Recommend hormone testing: When you fill prescriptions for pain medications, especially opioids, take a minute to explain their impact on the endocrine system and how it affects pain treatment. Any patient in constant pain, whose pain is poorly controlled or who suffers from pain-induced insomnia regardless of taking opioids should have their hormone levels tested. In addition to determining whether they need hormone replacement or possibly more aggressive pain management, a hormone test can also help separate legitimate patients from those seeking drugs.
Compounded Bioidentical Hormones Provide Safe Option
The good news is that hormone replacement for pain management has picked up speed in recent years, which is at least partly fueled by new hormone formulations and clinical reports that hormone replacement enhances pain relief, improves functional abilities and minimizes the need for opioids, according to Forest Tennant, MD, DrPH and Jeffrey Gudin, MD in the April 2016 issue of Practical Pain Management.3 When tests reveal hormone deficiencies of cortisol, DHEA, estradiol, pregnenolone, progesterone or testosterone, replacement therapy should start with a low dose and be titrated up over six to eight weeks.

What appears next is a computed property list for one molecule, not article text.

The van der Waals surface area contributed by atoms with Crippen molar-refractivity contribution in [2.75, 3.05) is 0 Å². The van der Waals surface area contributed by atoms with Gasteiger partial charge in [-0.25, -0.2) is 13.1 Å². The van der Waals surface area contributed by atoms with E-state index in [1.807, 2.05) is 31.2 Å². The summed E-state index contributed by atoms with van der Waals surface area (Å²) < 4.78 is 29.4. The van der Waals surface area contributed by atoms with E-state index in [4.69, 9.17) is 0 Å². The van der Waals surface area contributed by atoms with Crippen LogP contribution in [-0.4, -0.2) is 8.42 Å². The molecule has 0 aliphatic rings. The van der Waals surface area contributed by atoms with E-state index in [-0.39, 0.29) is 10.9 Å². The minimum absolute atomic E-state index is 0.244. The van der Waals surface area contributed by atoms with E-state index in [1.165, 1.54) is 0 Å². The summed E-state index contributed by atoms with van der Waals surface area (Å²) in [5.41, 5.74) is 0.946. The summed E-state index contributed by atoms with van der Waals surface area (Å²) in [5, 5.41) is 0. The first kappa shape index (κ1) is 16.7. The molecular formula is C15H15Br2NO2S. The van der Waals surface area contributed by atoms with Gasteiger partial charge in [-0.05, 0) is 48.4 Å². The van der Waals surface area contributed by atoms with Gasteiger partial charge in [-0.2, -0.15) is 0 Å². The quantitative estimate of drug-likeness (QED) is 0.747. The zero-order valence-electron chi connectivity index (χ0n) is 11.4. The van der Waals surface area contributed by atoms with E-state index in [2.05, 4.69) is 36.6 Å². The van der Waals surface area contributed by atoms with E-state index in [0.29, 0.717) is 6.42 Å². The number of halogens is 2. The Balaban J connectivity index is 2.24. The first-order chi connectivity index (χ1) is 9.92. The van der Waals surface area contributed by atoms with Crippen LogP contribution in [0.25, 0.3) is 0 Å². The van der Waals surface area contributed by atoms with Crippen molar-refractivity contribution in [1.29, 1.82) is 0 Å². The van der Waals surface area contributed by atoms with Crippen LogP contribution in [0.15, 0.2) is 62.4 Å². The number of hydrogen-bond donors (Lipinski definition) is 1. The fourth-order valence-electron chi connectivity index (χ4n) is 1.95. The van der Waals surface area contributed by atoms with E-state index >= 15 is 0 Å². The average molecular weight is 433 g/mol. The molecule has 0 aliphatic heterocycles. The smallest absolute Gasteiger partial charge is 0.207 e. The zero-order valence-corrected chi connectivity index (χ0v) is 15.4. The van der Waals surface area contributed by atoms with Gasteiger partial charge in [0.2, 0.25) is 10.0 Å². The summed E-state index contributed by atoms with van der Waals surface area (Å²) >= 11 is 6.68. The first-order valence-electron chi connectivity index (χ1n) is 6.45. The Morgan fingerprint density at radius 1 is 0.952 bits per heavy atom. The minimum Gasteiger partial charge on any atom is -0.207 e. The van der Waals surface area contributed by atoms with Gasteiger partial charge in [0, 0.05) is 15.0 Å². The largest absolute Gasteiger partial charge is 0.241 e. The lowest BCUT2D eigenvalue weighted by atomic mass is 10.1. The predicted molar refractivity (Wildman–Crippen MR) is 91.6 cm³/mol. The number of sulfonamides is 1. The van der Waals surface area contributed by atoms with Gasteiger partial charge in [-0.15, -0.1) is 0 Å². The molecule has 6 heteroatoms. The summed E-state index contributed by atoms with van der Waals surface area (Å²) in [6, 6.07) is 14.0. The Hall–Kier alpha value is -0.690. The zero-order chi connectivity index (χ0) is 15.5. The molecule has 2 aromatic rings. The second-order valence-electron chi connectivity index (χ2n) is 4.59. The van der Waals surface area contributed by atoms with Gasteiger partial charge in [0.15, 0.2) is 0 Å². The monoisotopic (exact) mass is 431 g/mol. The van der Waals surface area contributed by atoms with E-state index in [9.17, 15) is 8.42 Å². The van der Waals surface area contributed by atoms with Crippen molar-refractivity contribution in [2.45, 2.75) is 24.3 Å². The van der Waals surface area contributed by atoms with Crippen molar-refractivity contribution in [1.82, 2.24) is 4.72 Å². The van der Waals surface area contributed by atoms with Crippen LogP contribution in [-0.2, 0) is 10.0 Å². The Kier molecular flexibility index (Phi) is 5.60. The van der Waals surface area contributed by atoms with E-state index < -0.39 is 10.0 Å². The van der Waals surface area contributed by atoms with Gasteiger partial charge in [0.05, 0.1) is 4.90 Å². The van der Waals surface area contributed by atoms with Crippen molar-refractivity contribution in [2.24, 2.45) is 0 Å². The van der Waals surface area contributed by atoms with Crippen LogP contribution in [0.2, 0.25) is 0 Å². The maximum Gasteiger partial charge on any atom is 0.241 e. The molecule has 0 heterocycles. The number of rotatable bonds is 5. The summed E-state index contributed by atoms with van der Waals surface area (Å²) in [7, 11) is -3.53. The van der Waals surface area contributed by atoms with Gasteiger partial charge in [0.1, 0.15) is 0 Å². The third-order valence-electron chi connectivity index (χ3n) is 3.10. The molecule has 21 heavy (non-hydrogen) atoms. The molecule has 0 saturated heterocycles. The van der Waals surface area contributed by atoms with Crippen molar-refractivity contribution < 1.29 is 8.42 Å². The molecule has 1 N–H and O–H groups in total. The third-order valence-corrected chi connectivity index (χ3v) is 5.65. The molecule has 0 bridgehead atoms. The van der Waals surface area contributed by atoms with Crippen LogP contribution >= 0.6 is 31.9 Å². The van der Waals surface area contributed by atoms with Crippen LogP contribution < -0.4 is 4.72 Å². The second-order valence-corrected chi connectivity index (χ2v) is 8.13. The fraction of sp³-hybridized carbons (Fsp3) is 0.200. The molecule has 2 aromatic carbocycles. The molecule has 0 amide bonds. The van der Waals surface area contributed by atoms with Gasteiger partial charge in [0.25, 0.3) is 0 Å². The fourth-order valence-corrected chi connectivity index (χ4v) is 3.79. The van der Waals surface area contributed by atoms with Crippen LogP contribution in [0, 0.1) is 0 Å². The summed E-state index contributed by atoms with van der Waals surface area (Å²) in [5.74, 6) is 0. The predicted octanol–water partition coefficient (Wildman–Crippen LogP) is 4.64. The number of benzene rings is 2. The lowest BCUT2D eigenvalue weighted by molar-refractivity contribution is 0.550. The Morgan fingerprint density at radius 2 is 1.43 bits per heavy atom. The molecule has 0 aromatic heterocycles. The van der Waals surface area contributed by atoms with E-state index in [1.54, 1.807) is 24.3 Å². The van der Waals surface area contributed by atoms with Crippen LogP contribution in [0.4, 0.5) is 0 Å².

Compounding pharmacists should reach out to collaborate with physicians who may hesitate to prescribe bioidentical hormones. As it turns out, they provide an optimal safety profile for pain management, said Tennant and Gudin. Their advice to reduce or stop sub-replacement hormones once normal serum levels are achieved—and the patient’s pain is under reasonable control—reflects the U.S. Food and Drug Administration’s recommendation to use bioidentical agents at the lowest effective dose for the shortest time needed. Just keep in mind that the nature of chronic pain may demand long-term hormone therapy. Be sure to counsel patients about compounding sublingual, topical and other forms of testosterone to meet their individual needs.
Compounding Pharmacists Are Key Collaborators
The expertise of compounding pharmacists makes a significant difference for patients struggling to treat chronic pain, especially if they take opioids. When you intervene to assess patients or to work with doctors who may not be aware of the safety and benefits of compounded bioidentical hormones, the advice you offer and the subsequent treatments prescribed can be the key that enables patients to overcome pain and return to a productive life.
Pharmaceutica North America provides high-quality bulk pharmaceuticals and over-the-counter products for pain management. Contact us today to talk about how we can support you, your pharmacy and patients.
- The Physiologic Effects of Pain on the Endocrine System,” December 2013, http://www.ncbi.nlm.nih.gov/pmc/articles/PMC4107914/ ↩
- Opioid-Induced Androgen Deficiency: Pharmacist Counseling Points,” September 2015, http://www.pharmacytimes.com/contributor/jeffrey-fudin/2015/09/opioid-induced-androgen-deficiency-pharmacist-counseling-points ↩
- “Hormone Testing and Replacement: Status Report 2016,” April 2016, http://www.practicalpainmanagement.com/resources/diagnostic-tests/hormone-testing-replacement-status-report-2016 ↩